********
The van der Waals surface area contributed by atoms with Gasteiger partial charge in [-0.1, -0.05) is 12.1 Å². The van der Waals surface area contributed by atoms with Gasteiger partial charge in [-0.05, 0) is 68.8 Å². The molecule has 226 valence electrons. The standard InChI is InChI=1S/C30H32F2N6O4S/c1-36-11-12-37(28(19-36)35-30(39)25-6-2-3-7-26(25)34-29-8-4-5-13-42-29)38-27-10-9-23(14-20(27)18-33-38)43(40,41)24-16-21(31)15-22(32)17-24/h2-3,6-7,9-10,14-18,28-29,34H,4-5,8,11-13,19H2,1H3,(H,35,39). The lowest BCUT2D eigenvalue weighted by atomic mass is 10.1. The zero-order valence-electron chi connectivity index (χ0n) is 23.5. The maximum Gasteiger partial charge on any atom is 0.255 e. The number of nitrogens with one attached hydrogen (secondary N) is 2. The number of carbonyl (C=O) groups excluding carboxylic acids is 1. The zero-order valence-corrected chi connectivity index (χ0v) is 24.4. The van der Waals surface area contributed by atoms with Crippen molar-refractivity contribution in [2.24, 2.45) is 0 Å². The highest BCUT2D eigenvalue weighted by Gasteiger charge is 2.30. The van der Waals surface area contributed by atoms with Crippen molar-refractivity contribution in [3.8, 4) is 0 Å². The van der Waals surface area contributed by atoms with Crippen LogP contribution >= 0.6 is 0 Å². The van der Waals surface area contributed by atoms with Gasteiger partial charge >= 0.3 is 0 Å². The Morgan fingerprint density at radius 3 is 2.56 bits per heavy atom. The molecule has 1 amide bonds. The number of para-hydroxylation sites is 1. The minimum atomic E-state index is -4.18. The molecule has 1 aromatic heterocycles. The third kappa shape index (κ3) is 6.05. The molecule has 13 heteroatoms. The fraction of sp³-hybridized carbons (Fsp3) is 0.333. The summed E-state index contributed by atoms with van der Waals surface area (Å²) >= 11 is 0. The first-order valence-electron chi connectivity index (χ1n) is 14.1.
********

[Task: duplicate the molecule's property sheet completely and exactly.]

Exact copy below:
The van der Waals surface area contributed by atoms with Gasteiger partial charge in [-0.1, -0.05) is 12.1 Å². The van der Waals surface area contributed by atoms with Gasteiger partial charge in [-0.05, 0) is 68.8 Å². The molecule has 226 valence electrons. The standard InChI is InChI=1S/C30H32F2N6O4S/c1-36-11-12-37(28(19-36)35-30(39)25-6-2-3-7-26(25)34-29-8-4-5-13-42-29)38-27-10-9-23(14-20(27)18-33-38)43(40,41)24-16-21(31)15-22(32)17-24/h2-3,6-7,9-10,14-18,28-29,34H,4-5,8,11-13,19H2,1H3,(H,35,39). The lowest BCUT2D eigenvalue weighted by atomic mass is 10.1. The zero-order valence-electron chi connectivity index (χ0n) is 23.5. The maximum Gasteiger partial charge on any atom is 0.255 e. The number of nitrogens with one attached hydrogen (secondary N) is 2. The number of carbonyl (C=O) groups excluding carboxylic acids is 1. The zero-order valence-corrected chi connectivity index (χ0v) is 24.4. The van der Waals surface area contributed by atoms with Crippen molar-refractivity contribution in [2.24, 2.45) is 0 Å². The highest BCUT2D eigenvalue weighted by Gasteiger charge is 2.30. The van der Waals surface area contributed by atoms with Crippen molar-refractivity contribution in [3.8, 4) is 0 Å². The van der Waals surface area contributed by atoms with Crippen LogP contribution >= 0.6 is 0 Å². The van der Waals surface area contributed by atoms with Gasteiger partial charge >= 0.3 is 0 Å². The Morgan fingerprint density at radius 3 is 2.56 bits per heavy atom. The molecule has 1 amide bonds. The number of para-hydroxylation sites is 1. The minimum atomic E-state index is -4.18. The molecule has 1 aromatic heterocycles. The third kappa shape index (κ3) is 6.05. The molecule has 13 heteroatoms. The fraction of sp³-hybridized carbons (Fsp3) is 0.333. The summed E-state index contributed by atoms with van der Waals surface area (Å²) >= 11 is 0. The first-order valence-electron chi connectivity index (χ1n) is 14.1.